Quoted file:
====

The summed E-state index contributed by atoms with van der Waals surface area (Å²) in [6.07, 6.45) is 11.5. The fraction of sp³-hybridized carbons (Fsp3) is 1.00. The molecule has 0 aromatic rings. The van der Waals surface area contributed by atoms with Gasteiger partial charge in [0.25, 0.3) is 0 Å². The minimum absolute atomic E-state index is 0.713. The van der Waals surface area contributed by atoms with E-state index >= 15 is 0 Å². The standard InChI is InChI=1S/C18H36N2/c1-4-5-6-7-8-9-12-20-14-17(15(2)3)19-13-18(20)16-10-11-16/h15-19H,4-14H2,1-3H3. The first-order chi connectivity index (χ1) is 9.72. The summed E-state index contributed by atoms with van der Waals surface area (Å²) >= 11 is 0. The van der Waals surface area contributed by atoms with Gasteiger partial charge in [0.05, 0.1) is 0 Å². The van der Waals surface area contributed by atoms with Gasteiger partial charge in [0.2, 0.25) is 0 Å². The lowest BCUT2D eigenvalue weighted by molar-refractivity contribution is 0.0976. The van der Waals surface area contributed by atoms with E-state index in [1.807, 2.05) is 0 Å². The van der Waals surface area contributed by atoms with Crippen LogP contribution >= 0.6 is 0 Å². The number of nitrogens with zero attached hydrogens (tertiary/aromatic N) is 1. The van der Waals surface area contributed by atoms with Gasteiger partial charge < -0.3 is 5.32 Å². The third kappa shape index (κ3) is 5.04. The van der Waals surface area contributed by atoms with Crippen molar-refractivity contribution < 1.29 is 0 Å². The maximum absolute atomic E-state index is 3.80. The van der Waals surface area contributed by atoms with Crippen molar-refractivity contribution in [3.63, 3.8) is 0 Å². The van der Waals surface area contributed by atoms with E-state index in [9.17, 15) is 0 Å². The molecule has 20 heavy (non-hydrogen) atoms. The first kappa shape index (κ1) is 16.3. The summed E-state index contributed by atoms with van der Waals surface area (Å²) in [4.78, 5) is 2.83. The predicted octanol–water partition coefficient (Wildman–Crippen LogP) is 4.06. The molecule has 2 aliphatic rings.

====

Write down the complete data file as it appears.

The summed E-state index contributed by atoms with van der Waals surface area (Å²) in [6.07, 6.45) is 11.5. The fraction of sp³-hybridized carbons (Fsp3) is 1.00. The molecule has 0 aromatic rings. The van der Waals surface area contributed by atoms with Gasteiger partial charge in [0.25, 0.3) is 0 Å². The minimum absolute atomic E-state index is 0.713. The van der Waals surface area contributed by atoms with E-state index >= 15 is 0 Å². The standard InChI is InChI=1S/C18H36N2/c1-4-5-6-7-8-9-12-20-14-17(15(2)3)19-13-18(20)16-10-11-16/h15-19H,4-14H2,1-3H3. The first-order chi connectivity index (χ1) is 9.72. The summed E-state index contributed by atoms with van der Waals surface area (Å²) >= 11 is 0. The van der Waals surface area contributed by atoms with Gasteiger partial charge in [0.05, 0.1) is 0 Å². The van der Waals surface area contributed by atoms with Gasteiger partial charge in [0.2, 0.25) is 0 Å². The lowest BCUT2D eigenvalue weighted by molar-refractivity contribution is 0.0976. The van der Waals surface area contributed by atoms with E-state index in [1.807, 2.05) is 0 Å². The van der Waals surface area contributed by atoms with Crippen LogP contribution >= 0.6 is 0 Å². The number of nitrogens with zero attached hydrogens (tertiary/aromatic N) is 1. The van der Waals surface area contributed by atoms with Gasteiger partial charge < -0.3 is 5.32 Å². The third kappa shape index (κ3) is 5.04. The van der Waals surface area contributed by atoms with Crippen molar-refractivity contribution < 1.29 is 0 Å². The maximum absolute atomic E-state index is 3.80. The van der Waals surface area contributed by atoms with Crippen molar-refractivity contribution in [3.63, 3.8) is 0 Å². The van der Waals surface area contributed by atoms with E-state index in [9.17, 15) is 0 Å². The molecule has 20 heavy (non-hydrogen) atoms. The first kappa shape index (κ1) is 16.3. The summed E-state index contributed by atoms with van der Waals surface area (Å²) in [4.78, 5) is 2.83. The predicted octanol–water partition coefficient (Wildman–Crippen LogP) is 4.06. The molecule has 2 aliphatic rings.